2. There is something wrong with them that caused the friendship breakup.
  3. This friendship breakup is a very big deal.

All of which can make them feel even worse and cause them to hesitate sharing the next time something like this happens.

“Your child doesn’t need to carry your emotional baggage. We’re trying to help them carry their own,” Caswell says.

Instead of under- or over-reacting, Caswell recommends approaching the situation from a neutral zone. Try invoking this mantra:

Right now, my child feels left out. It has probably happened before, and it will probably happen more times in the future. This is just one of those times.

A neutral approach like this helps contain your child’s hurt to one specific situation, with a reminder that this pain won’t be forever. It shows your teen that though it feels like a big deal now, it’s really not a big deal in the grand scheme of things.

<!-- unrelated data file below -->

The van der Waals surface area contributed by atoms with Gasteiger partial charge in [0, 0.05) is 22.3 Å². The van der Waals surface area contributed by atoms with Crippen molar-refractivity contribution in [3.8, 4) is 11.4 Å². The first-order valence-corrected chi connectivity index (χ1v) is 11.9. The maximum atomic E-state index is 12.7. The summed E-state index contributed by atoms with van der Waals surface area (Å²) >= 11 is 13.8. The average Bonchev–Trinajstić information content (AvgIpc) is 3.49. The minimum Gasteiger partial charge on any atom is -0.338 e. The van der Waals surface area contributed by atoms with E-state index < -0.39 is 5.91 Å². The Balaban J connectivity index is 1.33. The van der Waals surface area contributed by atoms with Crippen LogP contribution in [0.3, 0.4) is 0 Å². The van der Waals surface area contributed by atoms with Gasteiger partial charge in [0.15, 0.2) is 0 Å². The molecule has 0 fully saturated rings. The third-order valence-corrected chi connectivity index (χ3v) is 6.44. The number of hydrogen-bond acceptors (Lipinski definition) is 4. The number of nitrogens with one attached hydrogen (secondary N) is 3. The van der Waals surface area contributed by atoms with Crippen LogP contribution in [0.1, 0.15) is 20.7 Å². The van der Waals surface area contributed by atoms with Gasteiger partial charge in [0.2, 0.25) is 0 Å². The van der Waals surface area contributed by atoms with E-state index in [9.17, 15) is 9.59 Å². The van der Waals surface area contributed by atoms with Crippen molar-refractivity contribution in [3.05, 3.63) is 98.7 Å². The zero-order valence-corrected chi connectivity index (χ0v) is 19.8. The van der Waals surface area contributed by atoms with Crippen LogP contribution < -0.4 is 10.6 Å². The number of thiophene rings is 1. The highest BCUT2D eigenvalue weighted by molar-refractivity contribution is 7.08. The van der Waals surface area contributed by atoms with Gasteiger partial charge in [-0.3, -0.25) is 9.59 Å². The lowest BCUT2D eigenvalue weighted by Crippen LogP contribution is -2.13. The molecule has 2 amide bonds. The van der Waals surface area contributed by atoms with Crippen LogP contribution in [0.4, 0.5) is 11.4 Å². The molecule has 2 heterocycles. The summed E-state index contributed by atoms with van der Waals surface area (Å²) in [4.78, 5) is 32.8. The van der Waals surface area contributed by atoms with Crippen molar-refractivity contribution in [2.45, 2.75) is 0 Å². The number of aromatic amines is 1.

How can you assume a neutral approach when your child is hurting?

  • Be calm.
  • Be curious.
  • Be collaborative.
  • Be consoling.

Caswell says, “The best advice is to come at these situations from a calm and curious place; to tell them you’ll help them figure it out together; that whatever happens, it’s going to be okay; that you are supporting them; and that they will get through it.”

The goal here is to determine what your teen needs right now to feel okay.

Supporting Teens Through a Friendship Breakup

6 tips to help your teen feel better when they lose a friend.

  1. Calmly validate their feelings.
  2. Ask your teen how they want you to support them.
  3. Help them plan for fearful situations that may arise.
  4. Encourage them to think through what happened.
  5. Empower them to make the sort of friends they want.
  6. Remind them that most friendships aren’t meant to last forever.

Validate your teen’s emotional experience.

The truth is, we can’t fix the situation or make our kids feel better about losing a friend. So instead, just calmly validate that losing friends hurts. “They’re going to read confidence in your calm demeanor, which will help them realize losing a friend is not the end of the world,” Caswell explains.

Ask your teen what kind of support they want and need.